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ACLU sues city over homeless camp sweeps

  • CRAIG T. KOJIMA / CKOJIMA@STARADVERTISER.COM
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The American Civil Liberties Union filed a class-action lawsuit against the city Wednesday alleging that it has removed homeless people from sidewalks improperly and in violation of their constitutional rights.

The lawsuit, filed Wednesday in U.S. District Court, challenges the procedures used by city employees who used the Stored Property Ordinance and Sidewalk Nuisance Ordinance to remove the individuals and scoop up their belongings on several occasions during the past year.

The legal challenge comes just as city officials are trying to clear the growing homeless encampment in Kakaako.

Specifically, the lawsuit says city employees on multiple occasions failed to give 24 hours warning before seizing the property belonging to the homeless as required. Additionally, city employees gave the individuals no means to recover their property, instead seizing and immediately destroying the property in violation of Fourth and 14th amendments of the U.S. Constitution.

The city workers should have known the property they destroyed was not abandoned and, in some of the instances, were told by the owners of such, the lawsuit states.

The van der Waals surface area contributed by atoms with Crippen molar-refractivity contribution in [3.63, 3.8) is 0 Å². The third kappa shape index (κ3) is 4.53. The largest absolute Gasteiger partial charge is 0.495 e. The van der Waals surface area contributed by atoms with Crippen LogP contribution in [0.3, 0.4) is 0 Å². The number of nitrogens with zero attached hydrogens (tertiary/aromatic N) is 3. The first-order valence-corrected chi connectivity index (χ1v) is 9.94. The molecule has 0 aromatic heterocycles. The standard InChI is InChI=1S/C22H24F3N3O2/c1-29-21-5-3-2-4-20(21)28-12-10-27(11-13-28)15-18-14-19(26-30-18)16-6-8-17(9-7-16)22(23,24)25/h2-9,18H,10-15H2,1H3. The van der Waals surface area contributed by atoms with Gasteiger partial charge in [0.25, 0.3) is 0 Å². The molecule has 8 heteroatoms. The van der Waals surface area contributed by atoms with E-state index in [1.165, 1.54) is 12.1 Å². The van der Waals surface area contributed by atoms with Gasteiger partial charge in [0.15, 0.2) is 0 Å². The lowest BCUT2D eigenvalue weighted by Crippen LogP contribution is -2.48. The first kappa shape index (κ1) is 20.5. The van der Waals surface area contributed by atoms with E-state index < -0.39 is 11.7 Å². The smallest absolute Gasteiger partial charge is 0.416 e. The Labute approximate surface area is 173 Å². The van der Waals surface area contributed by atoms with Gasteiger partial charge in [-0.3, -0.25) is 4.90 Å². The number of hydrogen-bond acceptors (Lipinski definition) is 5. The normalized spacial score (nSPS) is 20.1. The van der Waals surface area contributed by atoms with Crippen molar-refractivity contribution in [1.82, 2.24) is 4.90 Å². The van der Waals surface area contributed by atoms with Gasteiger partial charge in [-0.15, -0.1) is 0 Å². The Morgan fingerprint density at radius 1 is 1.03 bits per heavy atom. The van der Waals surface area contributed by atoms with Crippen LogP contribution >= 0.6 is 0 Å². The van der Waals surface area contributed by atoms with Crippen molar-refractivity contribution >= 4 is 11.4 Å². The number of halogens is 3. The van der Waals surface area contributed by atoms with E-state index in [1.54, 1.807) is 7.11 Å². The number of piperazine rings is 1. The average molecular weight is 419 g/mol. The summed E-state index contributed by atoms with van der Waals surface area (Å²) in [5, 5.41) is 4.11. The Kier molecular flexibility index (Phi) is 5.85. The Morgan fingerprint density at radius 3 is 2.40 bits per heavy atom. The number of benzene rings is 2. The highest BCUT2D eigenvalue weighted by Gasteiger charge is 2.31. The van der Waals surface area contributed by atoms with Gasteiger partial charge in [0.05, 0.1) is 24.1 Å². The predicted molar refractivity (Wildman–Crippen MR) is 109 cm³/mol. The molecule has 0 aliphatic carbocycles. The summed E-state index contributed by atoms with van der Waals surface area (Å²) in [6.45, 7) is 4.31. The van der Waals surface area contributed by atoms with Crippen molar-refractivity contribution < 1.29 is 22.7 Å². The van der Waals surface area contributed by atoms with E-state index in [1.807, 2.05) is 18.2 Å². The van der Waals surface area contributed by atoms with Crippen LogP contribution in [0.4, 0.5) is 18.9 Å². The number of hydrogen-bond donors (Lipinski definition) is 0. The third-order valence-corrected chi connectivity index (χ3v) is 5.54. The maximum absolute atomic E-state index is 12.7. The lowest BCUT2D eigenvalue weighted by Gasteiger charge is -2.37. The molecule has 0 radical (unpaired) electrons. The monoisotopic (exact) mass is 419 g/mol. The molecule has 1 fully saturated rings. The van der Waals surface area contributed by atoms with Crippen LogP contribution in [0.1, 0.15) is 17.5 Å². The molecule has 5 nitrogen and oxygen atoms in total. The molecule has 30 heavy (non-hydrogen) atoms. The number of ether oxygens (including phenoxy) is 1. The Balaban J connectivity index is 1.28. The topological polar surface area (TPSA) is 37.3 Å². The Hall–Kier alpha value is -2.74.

“We are asking the court to rule that the ordinances are unconstitutional as applied to our clients,” said Daniel Gluck, ACLU of Hawaii legal director. “The city has not followed basic requirements of due process in seizing and immediately destroying our clients’ property.”

Among the items taken were medication, food and tents necessary to feed and provide shelter for the homeless, as well as state identification cards, the lawsuit says. The 12 named plaintiffs in the lawsuit include two children, who were ages 4 and 3 when the raids occurred.

The Stored Property Ordinance allows the city to remove items left on sidewalks provided their owners are given 24-hours notice. The Sidewalk Nuisance Ordinance allows the city to seize items on city property if they pose a public nuisance.

Both ordinances require the city to store away seized items for a minimum of 30 days, unless they are perishable, the lawsuit says.

Even when given 24-hours notice, the lawsuit says, the homeless must find places to store their items which, in most cases means finding a place to live.

The due process rights of those whose property have been seized were violated, even if the city stored the property away because the homeless need to travel to Halawa, a far distance, to reclaim them and then pay $200 to do so, the lawsuit says.

English is not the first language of several of the plaintiffs. Their rights were additionally violated because the notices are written only in English, the lawsuit states.

Attorneys for the (de)Occupy Honolulu movement filed a similar federal lawsuit challenging the constitutionality of the Stored Property Ordinance in December 2012. The following May, the lawsuit was settled with the city agreeing to outline protections for the group members’ property. One of the stipulations was that a tent owner be allowed to remove untagged items from a tent before it is impounded. 

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